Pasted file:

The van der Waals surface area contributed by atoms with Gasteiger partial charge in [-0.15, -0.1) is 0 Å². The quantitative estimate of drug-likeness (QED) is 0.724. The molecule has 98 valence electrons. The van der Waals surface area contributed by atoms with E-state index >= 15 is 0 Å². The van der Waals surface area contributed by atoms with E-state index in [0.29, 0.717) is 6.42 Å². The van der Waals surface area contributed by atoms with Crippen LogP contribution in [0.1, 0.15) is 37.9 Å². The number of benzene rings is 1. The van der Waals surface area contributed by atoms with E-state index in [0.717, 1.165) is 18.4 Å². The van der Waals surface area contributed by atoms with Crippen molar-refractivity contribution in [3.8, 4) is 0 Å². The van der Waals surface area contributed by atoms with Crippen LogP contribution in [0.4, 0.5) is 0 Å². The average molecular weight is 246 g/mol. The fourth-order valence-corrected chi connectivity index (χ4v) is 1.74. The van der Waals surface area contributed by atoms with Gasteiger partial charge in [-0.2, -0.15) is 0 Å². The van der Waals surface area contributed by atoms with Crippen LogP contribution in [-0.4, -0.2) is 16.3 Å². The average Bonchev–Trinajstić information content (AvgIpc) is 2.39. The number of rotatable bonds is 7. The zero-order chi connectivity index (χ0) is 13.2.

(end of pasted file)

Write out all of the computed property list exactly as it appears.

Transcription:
The van der Waals surface area contributed by atoms with Gasteiger partial charge in [-0.15, -0.1) is 0 Å². The quantitative estimate of drug-likeness (QED) is 0.724. The molecule has 98 valence electrons. The van der Waals surface area contributed by atoms with E-state index >= 15 is 0 Å². The van der Waals surface area contributed by atoms with E-state index in [0.29, 0.717) is 6.42 Å². The van der Waals surface area contributed by atoms with Crippen LogP contribution in [0.1, 0.15) is 37.9 Å². The number of benzene rings is 1. The van der Waals surface area contributed by atoms with E-state index in [0.717, 1.165) is 18.4 Å². The van der Waals surface area contributed by atoms with Crippen molar-refractivity contribution in [3.8, 4) is 0 Å². The van der Waals surface area contributed by atoms with Crippen LogP contribution in [0.4, 0.5) is 0 Å². The average molecular weight is 246 g/mol. The fourth-order valence-corrected chi connectivity index (χ4v) is 1.74. The van der Waals surface area contributed by atoms with Gasteiger partial charge in [-0.2, -0.15) is 0 Å². The van der Waals surface area contributed by atoms with Crippen LogP contribution in [-0.4, -0.2) is 16.3 Å². The average Bonchev–Trinajstić information content (AvgIpc) is 2.39. The number of rotatable bonds is 7. The zero-order chi connectivity index (χ0) is 13.2.